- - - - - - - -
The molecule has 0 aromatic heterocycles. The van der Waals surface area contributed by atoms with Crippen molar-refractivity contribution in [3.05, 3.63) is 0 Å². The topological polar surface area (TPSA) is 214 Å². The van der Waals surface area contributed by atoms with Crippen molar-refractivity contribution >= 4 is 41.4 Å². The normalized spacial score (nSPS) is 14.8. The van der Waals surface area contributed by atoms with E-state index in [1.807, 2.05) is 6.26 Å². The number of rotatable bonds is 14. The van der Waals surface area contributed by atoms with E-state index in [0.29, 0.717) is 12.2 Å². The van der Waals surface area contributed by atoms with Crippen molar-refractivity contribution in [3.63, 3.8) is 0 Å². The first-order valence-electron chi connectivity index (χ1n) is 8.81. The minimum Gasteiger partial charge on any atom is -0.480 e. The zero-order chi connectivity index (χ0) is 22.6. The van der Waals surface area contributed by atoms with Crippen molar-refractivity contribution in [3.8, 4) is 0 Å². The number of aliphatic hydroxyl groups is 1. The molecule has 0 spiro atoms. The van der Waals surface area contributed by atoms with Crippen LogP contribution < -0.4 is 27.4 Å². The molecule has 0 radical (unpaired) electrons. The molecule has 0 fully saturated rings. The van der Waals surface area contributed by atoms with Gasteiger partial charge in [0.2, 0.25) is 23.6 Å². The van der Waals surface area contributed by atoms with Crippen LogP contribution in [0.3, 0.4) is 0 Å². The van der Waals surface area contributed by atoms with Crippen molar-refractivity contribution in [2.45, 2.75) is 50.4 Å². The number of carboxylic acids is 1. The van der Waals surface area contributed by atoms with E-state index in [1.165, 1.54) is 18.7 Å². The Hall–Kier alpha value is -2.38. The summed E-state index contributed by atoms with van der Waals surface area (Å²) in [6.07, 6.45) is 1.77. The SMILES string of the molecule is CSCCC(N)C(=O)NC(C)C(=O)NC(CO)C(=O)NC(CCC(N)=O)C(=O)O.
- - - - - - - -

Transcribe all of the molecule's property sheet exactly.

The molecule has 0 aromatic heterocycles. The van der Waals surface area contributed by atoms with Crippen molar-refractivity contribution in [3.05, 3.63) is 0 Å². The topological polar surface area (TPSA) is 214 Å². The van der Waals surface area contributed by atoms with Crippen molar-refractivity contribution >= 4 is 41.4 Å². The normalized spacial score (nSPS) is 14.8. The van der Waals surface area contributed by atoms with E-state index in [1.807, 2.05) is 6.26 Å². The number of rotatable bonds is 14. The van der Waals surface area contributed by atoms with E-state index in [0.29, 0.717) is 12.2 Å². The van der Waals surface area contributed by atoms with Crippen molar-refractivity contribution in [3.63, 3.8) is 0 Å². The first-order valence-electron chi connectivity index (χ1n) is 8.81. The minimum Gasteiger partial charge on any atom is -0.480 e. The zero-order chi connectivity index (χ0) is 22.6. The van der Waals surface area contributed by atoms with Crippen molar-refractivity contribution in [3.8, 4) is 0 Å². The number of aliphatic hydroxyl groups is 1. The molecule has 0 spiro atoms. The van der Waals surface area contributed by atoms with Crippen LogP contribution < -0.4 is 27.4 Å². The molecule has 0 radical (unpaired) electrons. The molecule has 0 fully saturated rings. The van der Waals surface area contributed by atoms with Gasteiger partial charge in [0.2, 0.25) is 23.6 Å². The van der Waals surface area contributed by atoms with Crippen LogP contribution in [0.3, 0.4) is 0 Å². The van der Waals surface area contributed by atoms with Crippen molar-refractivity contribution in [2.45, 2.75) is 50.4 Å². The number of carboxylic acids is 1. The van der Waals surface area contributed by atoms with E-state index in [1.165, 1.54) is 18.7 Å². The Hall–Kier alpha value is -2.38. The summed E-state index contributed by atoms with van der Waals surface area (Å²) in [6.07, 6.45) is 1.77. The SMILES string of the molecule is CSCCC(N)C(=O)NC(C)C(=O)NC(CO)C(=O)NC(CCC(N)=O)C(=O)O.